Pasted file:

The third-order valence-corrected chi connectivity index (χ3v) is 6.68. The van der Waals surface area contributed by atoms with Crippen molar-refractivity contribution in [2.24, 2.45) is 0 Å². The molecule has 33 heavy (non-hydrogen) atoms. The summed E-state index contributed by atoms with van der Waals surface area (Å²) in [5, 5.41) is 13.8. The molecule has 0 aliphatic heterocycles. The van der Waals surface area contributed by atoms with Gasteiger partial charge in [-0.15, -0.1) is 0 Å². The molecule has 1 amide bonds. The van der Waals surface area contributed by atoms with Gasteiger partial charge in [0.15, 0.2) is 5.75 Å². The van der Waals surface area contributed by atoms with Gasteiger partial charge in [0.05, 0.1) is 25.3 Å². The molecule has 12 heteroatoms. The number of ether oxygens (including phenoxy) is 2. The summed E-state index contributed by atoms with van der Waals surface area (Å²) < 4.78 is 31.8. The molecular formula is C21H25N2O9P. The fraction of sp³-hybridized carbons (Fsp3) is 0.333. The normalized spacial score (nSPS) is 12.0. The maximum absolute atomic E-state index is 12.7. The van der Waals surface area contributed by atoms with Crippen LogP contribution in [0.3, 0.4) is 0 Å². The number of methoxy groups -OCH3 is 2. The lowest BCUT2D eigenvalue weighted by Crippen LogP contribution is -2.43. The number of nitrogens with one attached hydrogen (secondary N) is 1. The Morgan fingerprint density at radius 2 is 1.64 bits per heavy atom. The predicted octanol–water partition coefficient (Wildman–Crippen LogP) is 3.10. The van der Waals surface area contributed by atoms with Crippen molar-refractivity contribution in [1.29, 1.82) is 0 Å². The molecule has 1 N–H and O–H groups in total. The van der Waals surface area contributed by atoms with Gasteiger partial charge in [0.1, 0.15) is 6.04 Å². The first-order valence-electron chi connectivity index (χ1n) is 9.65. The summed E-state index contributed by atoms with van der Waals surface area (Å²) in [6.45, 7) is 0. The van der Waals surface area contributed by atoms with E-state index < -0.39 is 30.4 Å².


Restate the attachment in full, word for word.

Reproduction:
The third-order valence-corrected chi connectivity index (χ3v) is 6.68. The van der Waals surface area contributed by atoms with Crippen molar-refractivity contribution in [2.24, 2.45) is 0 Å². The molecule has 33 heavy (non-hydrogen) atoms. The summed E-state index contributed by atoms with van der Waals surface area (Å²) in [5, 5.41) is 13.8. The molecule has 0 aliphatic heterocycles. The van der Waals surface area contributed by atoms with Gasteiger partial charge in [-0.15, -0.1) is 0 Å². The molecule has 1 amide bonds. The van der Waals surface area contributed by atoms with Gasteiger partial charge in [0.15, 0.2) is 5.75 Å². The van der Waals surface area contributed by atoms with Gasteiger partial charge in [0.05, 0.1) is 25.3 Å². The molecule has 12 heteroatoms. The number of ether oxygens (including phenoxy) is 2. The summed E-state index contributed by atoms with van der Waals surface area (Å²) < 4.78 is 31.8. The molecular formula is C21H25N2O9P. The fraction of sp³-hybridized carbons (Fsp3) is 0.333. The normalized spacial score (nSPS) is 12.0. The maximum absolute atomic E-state index is 12.7. The van der Waals surface area contributed by atoms with Crippen LogP contribution in [0.3, 0.4) is 0 Å². The number of methoxy groups -OCH3 is 2. The lowest BCUT2D eigenvalue weighted by Crippen LogP contribution is -2.43. The number of nitrogens with one attached hydrogen (secondary N) is 1. The Morgan fingerprint density at radius 2 is 1.64 bits per heavy atom. The predicted octanol–water partition coefficient (Wildman–Crippen LogP) is 3.10. The van der Waals surface area contributed by atoms with Crippen molar-refractivity contribution in [1.29, 1.82) is 0 Å². The molecule has 1 N–H and O–H groups in total. The van der Waals surface area contributed by atoms with Gasteiger partial charge in [0.1, 0.15) is 6.04 Å². The first-order valence-electron chi connectivity index (χ1n) is 9.65. The summed E-state index contributed by atoms with van der Waals surface area (Å²) in [6.45, 7) is 0. The van der Waals surface area contributed by atoms with E-state index < -0.39 is 30.4 Å².